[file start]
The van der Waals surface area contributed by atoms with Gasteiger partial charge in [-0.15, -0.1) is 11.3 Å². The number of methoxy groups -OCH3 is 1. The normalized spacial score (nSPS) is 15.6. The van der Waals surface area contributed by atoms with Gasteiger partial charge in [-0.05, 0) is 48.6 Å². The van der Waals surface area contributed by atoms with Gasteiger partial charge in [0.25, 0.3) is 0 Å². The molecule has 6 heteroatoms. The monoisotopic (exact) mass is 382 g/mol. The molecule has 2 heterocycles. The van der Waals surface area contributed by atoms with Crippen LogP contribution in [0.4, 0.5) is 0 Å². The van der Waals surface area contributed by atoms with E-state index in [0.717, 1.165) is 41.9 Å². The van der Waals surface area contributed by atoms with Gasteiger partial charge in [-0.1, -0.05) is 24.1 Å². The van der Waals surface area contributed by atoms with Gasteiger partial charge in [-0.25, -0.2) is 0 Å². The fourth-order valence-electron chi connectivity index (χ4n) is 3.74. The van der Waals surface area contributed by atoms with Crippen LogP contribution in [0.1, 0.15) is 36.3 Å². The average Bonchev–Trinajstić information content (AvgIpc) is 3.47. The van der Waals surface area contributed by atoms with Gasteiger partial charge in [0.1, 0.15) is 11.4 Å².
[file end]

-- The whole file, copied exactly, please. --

The van der Waals surface area contributed by atoms with Gasteiger partial charge in [-0.15, -0.1) is 11.3 Å². The number of methoxy groups -OCH3 is 1. The normalized spacial score (nSPS) is 15.6. The van der Waals surface area contributed by atoms with Gasteiger partial charge in [-0.05, 0) is 48.6 Å². The van der Waals surface area contributed by atoms with Gasteiger partial charge in [0.25, 0.3) is 0 Å². The molecule has 6 heteroatoms. The monoisotopic (exact) mass is 382 g/mol. The molecule has 2 heterocycles. The van der Waals surface area contributed by atoms with Crippen LogP contribution in [0.4, 0.5) is 0 Å². The van der Waals surface area contributed by atoms with E-state index in [0.717, 1.165) is 41.9 Å². The van der Waals surface area contributed by atoms with Gasteiger partial charge in [-0.1, -0.05) is 24.1 Å². The van der Waals surface area contributed by atoms with Gasteiger partial charge in [-0.25, -0.2) is 0 Å². The fourth-order valence-electron chi connectivity index (χ4n) is 3.74. The van der Waals surface area contributed by atoms with Crippen LogP contribution in [0.1, 0.15) is 36.3 Å². The average Bonchev–Trinajstić information content (AvgIpc) is 3.47. The van der Waals surface area contributed by atoms with Gasteiger partial charge in [0.1, 0.15) is 11.4 Å².